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Sleeping on benches in daytime.

I've often had the thought that controversial topics may just be unknowable: as soon as a topic becomes controversial, it's deleted from the public pool of reliable knowledge.

But yes, you could get around it by constructing a clear chain of inferences that's publicly debuggable. (Ideally a Bayesian network: just input your own priors and see what comes out.)

But that invites a new kind of adversary, because a treasure map to the truth also works in reverse: it's a treasure map to exactly what facts need to be faked, if you want to fool many smart people. I worry we'd end up back on square one.

I agree, although I sense there's some disagreement on the meaning of "learning by rote".

Learning by rote can be tactical move in a larger strategy. In introductory rhetoric, I wasn't retaining much from the lectures until I sat down to memorize the lists of tropes and figures of speech. After that, every time the lectures mentioned a trope or other, even just in passing, the whole lesson stuck better.

Rote memorization prepares an array of "hooks" for lessons to attach to.

Also Nate's Replacing Guilt sequence. I'm still reading it, but I predict it'll be the single most important sequence to me.

I think I was unfair. I concede it's possible to have legible argumentation that people won't understand in a short time, even if it's perfectly clarified in your head. But in my experiences interrogating my own beliefs, I think it's common that they are actually not clear (you just think they are) until you can explain them to someone else, so the term "illegible belief" may help some people properly debug themselves.

Regarding your question about math and the like... The point of having the concept of epistemic legibility is that we want to be able to "debug" articles we read, and the articles should accommodate us doing that. If we cannot debug them, they're not legible.

If your math is correct but poorly explained, I suppose I'd have to call it legible (as long as the explanations don't lead the reader astray). I won't want to grace it with that adjective, as I'm sure you understand, but that's more a matter of signaling.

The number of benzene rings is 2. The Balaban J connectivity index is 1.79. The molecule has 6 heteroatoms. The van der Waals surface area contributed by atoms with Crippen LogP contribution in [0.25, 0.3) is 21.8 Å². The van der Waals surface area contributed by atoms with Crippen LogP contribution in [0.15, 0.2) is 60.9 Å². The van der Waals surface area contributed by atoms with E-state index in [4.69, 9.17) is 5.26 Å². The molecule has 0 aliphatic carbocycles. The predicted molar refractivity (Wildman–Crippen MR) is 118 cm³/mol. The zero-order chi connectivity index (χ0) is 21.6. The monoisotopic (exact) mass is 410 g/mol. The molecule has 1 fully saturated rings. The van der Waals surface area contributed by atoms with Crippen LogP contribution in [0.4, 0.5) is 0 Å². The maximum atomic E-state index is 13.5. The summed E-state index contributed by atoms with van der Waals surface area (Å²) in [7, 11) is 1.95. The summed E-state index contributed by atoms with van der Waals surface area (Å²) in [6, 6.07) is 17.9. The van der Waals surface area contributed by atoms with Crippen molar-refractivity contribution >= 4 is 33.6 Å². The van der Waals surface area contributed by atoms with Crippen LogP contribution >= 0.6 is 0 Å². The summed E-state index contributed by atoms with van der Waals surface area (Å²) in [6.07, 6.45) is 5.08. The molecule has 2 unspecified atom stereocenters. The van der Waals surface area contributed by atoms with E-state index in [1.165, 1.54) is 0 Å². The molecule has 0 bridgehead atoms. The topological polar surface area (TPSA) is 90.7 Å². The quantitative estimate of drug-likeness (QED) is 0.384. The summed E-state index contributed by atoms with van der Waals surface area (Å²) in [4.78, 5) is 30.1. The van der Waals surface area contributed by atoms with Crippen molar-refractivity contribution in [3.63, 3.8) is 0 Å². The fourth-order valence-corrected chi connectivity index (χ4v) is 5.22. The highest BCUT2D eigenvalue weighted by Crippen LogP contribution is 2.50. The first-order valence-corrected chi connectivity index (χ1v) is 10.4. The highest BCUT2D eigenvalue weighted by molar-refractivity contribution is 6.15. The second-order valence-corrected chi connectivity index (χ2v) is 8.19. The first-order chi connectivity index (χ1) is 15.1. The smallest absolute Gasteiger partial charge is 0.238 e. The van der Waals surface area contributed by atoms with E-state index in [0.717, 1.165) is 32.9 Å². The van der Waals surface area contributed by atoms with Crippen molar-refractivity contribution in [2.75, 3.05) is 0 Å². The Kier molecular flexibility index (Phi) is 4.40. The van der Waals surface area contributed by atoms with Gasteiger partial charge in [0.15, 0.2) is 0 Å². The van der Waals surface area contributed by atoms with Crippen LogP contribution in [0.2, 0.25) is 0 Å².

By contrast, it's fine by me if you assume background knowledge, though keep in mind it's easy to assume too much (Explainers Shoot High, Aim Low).

So if a Rationality Quotient (RQ) became famous for only measuring skills that everyone can build regardless of where they start, rather than innate ability, it'd be less infected than the discourse around IQ?

Paraphrasing from How to Take Smart Notes by Sönke Ahrens: we easily get away with unfounded claims when we speak orally. We can distract from argumentative gaps with a "you know what I mean", even if on introspection we would find that we don't know what we mean. Writing permanent notes will make these gaps obvious.

Thank you for writing this out. Don't lose heart if the response isn't what you'd hoped--some future post could even be curated into the featured section. Why I say that? The bits about ineffective self-talk:

He notices that he made a mistake by not trusting his gut instinct earlier enough, and then decides once again that he made another mistake. This is not, actually, the only reaction one could have. One could instead react in the following way: “Oops, I guess I didn’t make a mistake after all.” These two different reactions calibrate the mind in two different directions.

For me, it's been important to change my self-talk towards compassion and acceptance, and this presents an interesting new dimension. If it helps us experience life (including our rationalist journey) as more fun, that's so important. Ties in with what Nate was saying about stoking genuine enthusiasm, in his sequence Replacing Guilt.

(To clarify, that's 6% RDI, not 6% by volume, which would be worrying.)

I'm confused. Are you saying 1 cup of organic peas is "half a day's intake of vegetables" for you?

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